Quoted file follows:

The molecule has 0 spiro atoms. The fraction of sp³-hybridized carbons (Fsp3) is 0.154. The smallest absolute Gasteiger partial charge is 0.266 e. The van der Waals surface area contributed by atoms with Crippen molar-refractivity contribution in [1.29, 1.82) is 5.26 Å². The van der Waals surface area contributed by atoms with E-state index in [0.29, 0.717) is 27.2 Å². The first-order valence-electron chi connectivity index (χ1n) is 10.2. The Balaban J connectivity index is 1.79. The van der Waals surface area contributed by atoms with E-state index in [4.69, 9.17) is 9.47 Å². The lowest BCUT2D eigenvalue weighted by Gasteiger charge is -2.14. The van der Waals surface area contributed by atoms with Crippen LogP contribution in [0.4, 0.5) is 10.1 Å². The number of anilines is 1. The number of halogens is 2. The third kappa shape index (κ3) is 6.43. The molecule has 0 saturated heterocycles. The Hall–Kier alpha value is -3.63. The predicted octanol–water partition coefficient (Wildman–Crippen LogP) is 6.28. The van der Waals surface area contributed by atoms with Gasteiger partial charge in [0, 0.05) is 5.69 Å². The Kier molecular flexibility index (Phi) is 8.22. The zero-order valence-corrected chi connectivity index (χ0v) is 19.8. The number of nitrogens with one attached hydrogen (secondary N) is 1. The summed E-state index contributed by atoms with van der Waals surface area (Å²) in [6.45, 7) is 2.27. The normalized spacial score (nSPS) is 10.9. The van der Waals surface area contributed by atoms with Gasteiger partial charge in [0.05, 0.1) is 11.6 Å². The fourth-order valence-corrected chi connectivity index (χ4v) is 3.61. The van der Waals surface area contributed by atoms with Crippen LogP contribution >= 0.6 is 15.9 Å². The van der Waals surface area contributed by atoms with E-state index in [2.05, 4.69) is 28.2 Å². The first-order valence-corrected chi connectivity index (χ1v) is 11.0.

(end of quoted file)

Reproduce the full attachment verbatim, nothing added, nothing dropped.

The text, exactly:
The molecule has 0 spiro atoms. The fraction of sp³-hybridized carbons (Fsp3) is 0.154. The smallest absolute Gasteiger partial charge is 0.266 e. The van der Waals surface area contributed by atoms with Crippen molar-refractivity contribution in [1.29, 1.82) is 5.26 Å². The van der Waals surface area contributed by atoms with E-state index in [0.29, 0.717) is 27.2 Å². The first-order valence-electron chi connectivity index (χ1n) is 10.2. The Balaban J connectivity index is 1.79. The van der Waals surface area contributed by atoms with E-state index in [4.69, 9.17) is 9.47 Å². The lowest BCUT2D eigenvalue weighted by Gasteiger charge is -2.14. The van der Waals surface area contributed by atoms with Crippen LogP contribution in [0.4, 0.5) is 10.1 Å². The number of anilines is 1. The number of halogens is 2. The third kappa shape index (κ3) is 6.43. The molecule has 0 saturated heterocycles. The Hall–Kier alpha value is -3.63. The predicted octanol–water partition coefficient (Wildman–Crippen LogP) is 6.28. The van der Waals surface area contributed by atoms with Gasteiger partial charge in [0, 0.05) is 5.69 Å². The Kier molecular flexibility index (Phi) is 8.22. The zero-order valence-corrected chi connectivity index (χ0v) is 19.8. The number of nitrogens with one attached hydrogen (secondary N) is 1. The summed E-state index contributed by atoms with van der Waals surface area (Å²) in [6.45, 7) is 2.27. The normalized spacial score (nSPS) is 10.9. The van der Waals surface area contributed by atoms with Gasteiger partial charge in [0.05, 0.1) is 11.6 Å². The fourth-order valence-corrected chi connectivity index (χ4v) is 3.61. The van der Waals surface area contributed by atoms with Crippen LogP contribution >= 0.6 is 15.9 Å². The van der Waals surface area contributed by atoms with E-state index in [2.05, 4.69) is 28.2 Å². The first-order valence-corrected chi connectivity index (χ1v) is 11.0.